Installation view of “The Audio Show,” on at Friedrich Petzel Gallery in New York. Via Time Out New York.
New York’s Friedrich Petzel Gallery is hosting “The Audio Show” for two more days. The gallery’s rooms are empty save a speaker mounted in each corner. These play seven hours of audio, comprised of submissions from Marilyn Minter, John Miller, Jesse Bransford, and more, interspersed with a single reconstructed episode of Walter Benjamin’s 1930s radio play, “Aufklärng für Kinder (Enlightenment for Children).” The schedule of audio is the same every day, but for the last hour of the afternoon, in which patron’s requested clips from the exhibition are replayed.
Friedrich Petzel Gallery – “The Audio Show”
“Audio Show at Friedrich Petzel Gallery – Art review – [Time Out New York]
more images and story after the jump…
“The Audio Show,” in content and technique, takes its cues from Walter Benjamin, the German-Jewish Marxist who continually fought Nazi ideology in his essays and commentary. An episode from “Enlightenment for Children,” a radio play Benjamin worked on between 1929 and 1933, plays among audio pieces from Friedrich Petzel, Charlie White, Jutta Koether, and more, all of which are based on the themes which “Enlightement…” espoused. In the 30’s, for Benjamin, the world was sliding, and the play, completed seven years before the essayist killed himself, satirized a world in which fascist regimes employed propaganda to convert their citizens to political believers. “The Audio Show” is audio chaos on audio chaos — segments are extended and abridged, overlap and interrupt, at all times concurrent with other audio playing throughout the gallery, culled from different eras. Chantal Benjamin, Walter Benjamin’s daughter, reads in German. A Reagan-era phone conversation from Keith Edmier plays from a corner speaker. Suggests “The Audio Show,” Benjamin fought against Nazi propaganda with his own form of propaganda. The exhibition, after all, is propaganda in its own right. It is mass media contributed by many of today’s leading artists — including Marilyn Minter and Virginia Overton — in a quite literal public service announcement that art is its own form of “enlightenment for children.”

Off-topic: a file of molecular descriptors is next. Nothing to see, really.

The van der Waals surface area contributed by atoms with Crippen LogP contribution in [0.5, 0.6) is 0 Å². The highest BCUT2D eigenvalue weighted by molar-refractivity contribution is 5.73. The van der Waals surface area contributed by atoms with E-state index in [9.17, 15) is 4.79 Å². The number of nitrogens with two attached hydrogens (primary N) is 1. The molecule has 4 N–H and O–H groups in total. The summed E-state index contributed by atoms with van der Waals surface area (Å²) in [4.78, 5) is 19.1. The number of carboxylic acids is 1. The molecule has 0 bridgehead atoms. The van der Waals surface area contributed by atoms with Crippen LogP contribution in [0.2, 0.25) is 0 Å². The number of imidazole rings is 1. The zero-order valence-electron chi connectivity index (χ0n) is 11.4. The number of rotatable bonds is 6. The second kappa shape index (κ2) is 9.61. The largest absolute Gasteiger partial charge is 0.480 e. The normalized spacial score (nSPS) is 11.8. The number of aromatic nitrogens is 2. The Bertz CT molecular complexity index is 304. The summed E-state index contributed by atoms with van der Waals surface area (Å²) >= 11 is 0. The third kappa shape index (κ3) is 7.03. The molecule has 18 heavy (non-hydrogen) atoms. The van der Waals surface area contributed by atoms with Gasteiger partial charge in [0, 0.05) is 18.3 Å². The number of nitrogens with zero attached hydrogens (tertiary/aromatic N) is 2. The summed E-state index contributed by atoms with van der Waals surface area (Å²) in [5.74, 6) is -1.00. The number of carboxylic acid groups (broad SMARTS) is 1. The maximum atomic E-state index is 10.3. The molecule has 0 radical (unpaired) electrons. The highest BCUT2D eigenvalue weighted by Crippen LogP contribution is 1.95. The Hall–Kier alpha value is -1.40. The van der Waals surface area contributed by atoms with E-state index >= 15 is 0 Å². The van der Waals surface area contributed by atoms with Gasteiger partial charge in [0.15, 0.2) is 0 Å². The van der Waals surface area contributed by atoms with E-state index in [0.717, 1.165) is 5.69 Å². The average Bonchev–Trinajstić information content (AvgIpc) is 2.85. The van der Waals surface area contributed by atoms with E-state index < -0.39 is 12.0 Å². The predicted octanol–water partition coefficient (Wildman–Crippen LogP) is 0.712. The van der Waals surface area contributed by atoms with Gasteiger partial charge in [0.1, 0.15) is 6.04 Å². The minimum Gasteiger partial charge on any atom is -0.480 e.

“The Audio Show” at Friedrich Petzel Gallery. Via Time Out New York.
Walter Benjamin, via Kanon Media.
“The Audio Show” at Friedrich Petzel. Via Time Out New York.
Comprised of seven hours of music, interviews, field recordings and storytelling, including audio segments of multimedia installation art, “The Audio Show” includes works by more than thirty artists. Featured are Adam Putnam; Alex Hubbard; Aura Rosenberg; Barnaby Furnas; Chantal Benjamin; Charlie White; Corinne Jones; Cosima von Bonin; Dan Torop; Dana Hoey with Arlen Austen; Friedrich Petzel; George Rush; Ilana Halperin; Ivan Witenstein; Jennifer Cohen; Jesse Bransford; John Miller; Jorge Pardo; Juliet Jacobson; Jutta Koether; Karsten Krejcarek; Keith Edmier; Lary Seven with Jeff Peterson; Lorenzo de Los Angeles; Marilyn Minter; Matthew Ronay; Michael Krebber; Michael Smith; Roger White with David Kearnes; Stephen Prina; Sue de Beer; Virginia Overton; and of course, Walter Benjamin.
– R. Fogel